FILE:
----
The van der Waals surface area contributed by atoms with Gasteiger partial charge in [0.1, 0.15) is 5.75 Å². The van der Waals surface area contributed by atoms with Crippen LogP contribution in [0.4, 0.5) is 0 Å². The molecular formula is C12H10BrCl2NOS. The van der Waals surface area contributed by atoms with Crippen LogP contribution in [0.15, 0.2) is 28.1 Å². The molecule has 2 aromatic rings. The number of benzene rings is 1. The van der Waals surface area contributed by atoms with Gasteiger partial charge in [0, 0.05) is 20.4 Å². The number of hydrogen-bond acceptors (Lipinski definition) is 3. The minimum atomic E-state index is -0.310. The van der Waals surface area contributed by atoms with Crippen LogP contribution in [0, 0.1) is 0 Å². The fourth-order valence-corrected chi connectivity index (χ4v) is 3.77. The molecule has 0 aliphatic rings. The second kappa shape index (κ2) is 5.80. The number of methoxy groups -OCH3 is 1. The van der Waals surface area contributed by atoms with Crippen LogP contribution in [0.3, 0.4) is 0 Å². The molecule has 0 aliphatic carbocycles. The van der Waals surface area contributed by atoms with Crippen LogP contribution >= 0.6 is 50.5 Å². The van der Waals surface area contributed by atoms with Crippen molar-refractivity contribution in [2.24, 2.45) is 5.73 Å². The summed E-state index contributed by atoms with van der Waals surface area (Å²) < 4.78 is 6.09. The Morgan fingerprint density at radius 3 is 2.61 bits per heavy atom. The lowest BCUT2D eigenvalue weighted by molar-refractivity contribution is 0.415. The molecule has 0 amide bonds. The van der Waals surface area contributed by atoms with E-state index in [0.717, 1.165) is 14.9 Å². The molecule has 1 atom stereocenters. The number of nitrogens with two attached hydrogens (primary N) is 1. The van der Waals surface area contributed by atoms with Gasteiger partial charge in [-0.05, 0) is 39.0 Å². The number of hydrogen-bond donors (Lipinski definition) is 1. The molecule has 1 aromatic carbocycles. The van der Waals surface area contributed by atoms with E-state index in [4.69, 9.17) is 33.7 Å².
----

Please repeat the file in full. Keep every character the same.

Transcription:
The van der Waals surface area contributed by atoms with Gasteiger partial charge in [0.1, 0.15) is 5.75 Å². The van der Waals surface area contributed by atoms with Crippen LogP contribution in [0.4, 0.5) is 0 Å². The molecular formula is C12H10BrCl2NOS. The van der Waals surface area contributed by atoms with Crippen LogP contribution in [0.15, 0.2) is 28.1 Å². The molecule has 2 aromatic rings. The number of benzene rings is 1. The van der Waals surface area contributed by atoms with Gasteiger partial charge in [0, 0.05) is 20.4 Å². The number of hydrogen-bond acceptors (Lipinski definition) is 3. The minimum atomic E-state index is -0.310. The van der Waals surface area contributed by atoms with Crippen LogP contribution in [0, 0.1) is 0 Å². The fourth-order valence-corrected chi connectivity index (χ4v) is 3.77. The molecule has 0 aliphatic rings. The second kappa shape index (κ2) is 5.80. The number of methoxy groups -OCH3 is 1. The van der Waals surface area contributed by atoms with Crippen LogP contribution in [0.3, 0.4) is 0 Å². The molecule has 0 aliphatic carbocycles. The van der Waals surface area contributed by atoms with Crippen LogP contribution >= 0.6 is 50.5 Å². The van der Waals surface area contributed by atoms with Crippen molar-refractivity contribution in [2.24, 2.45) is 5.73 Å². The summed E-state index contributed by atoms with van der Waals surface area (Å²) < 4.78 is 6.09. The Morgan fingerprint density at radius 3 is 2.61 bits per heavy atom. The lowest BCUT2D eigenvalue weighted by molar-refractivity contribution is 0.415. The molecule has 0 amide bonds. The van der Waals surface area contributed by atoms with E-state index in [0.717, 1.165) is 14.9 Å². The molecule has 1 atom stereocenters. The number of nitrogens with two attached hydrogens (primary N) is 1. The van der Waals surface area contributed by atoms with Gasteiger partial charge in [-0.05, 0) is 39.0 Å². The number of hydrogen-bond donors (Lipinski definition) is 1. The molecule has 1 aromatic carbocycles. The van der Waals surface area contributed by atoms with E-state index in [4.69, 9.17) is 33.7 Å².